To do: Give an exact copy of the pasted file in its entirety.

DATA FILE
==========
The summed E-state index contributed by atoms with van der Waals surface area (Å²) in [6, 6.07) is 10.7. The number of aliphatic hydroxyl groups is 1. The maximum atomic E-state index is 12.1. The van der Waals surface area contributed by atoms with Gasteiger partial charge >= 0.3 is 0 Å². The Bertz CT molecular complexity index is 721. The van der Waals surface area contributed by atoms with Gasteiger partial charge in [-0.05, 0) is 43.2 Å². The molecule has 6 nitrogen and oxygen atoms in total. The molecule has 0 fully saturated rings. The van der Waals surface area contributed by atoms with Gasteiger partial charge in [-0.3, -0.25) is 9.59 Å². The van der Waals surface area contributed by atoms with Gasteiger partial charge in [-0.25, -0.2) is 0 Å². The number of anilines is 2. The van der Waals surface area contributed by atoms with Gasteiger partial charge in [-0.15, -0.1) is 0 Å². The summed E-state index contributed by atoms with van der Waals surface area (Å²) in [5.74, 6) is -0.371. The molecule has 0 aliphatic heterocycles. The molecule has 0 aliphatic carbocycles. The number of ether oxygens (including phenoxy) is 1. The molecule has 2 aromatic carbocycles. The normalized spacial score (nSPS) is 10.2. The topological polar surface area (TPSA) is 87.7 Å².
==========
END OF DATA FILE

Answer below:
The summed E-state index contributed by atoms with van der Waals surface area (Å²) in [6, 6.07) is 10.7. The number of aliphatic hydroxyl groups is 1. The maximum atomic E-state index is 12.1. The van der Waals surface area contributed by atoms with Gasteiger partial charge >= 0.3 is 0 Å². The Bertz CT molecular complexity index is 721. The van der Waals surface area contributed by atoms with Gasteiger partial charge in [-0.05, 0) is 43.2 Å². The molecule has 6 nitrogen and oxygen atoms in total. The molecule has 0 fully saturated rings. The van der Waals surface area contributed by atoms with Gasteiger partial charge in [-0.3, -0.25) is 9.59 Å². The van der Waals surface area contributed by atoms with Gasteiger partial charge in [-0.25, -0.2) is 0 Å². The number of anilines is 2. The van der Waals surface area contributed by atoms with Gasteiger partial charge in [-0.15, -0.1) is 0 Å². The summed E-state index contributed by atoms with van der Waals surface area (Å²) in [5.74, 6) is -0.371. The molecule has 0 aliphatic heterocycles. The molecule has 0 aliphatic carbocycles. The number of ether oxygens (including phenoxy) is 1. The molecule has 2 aromatic carbocycles. The normalized spacial score (nSPS) is 10.2. The topological polar surface area (TPSA) is 87.7 Å².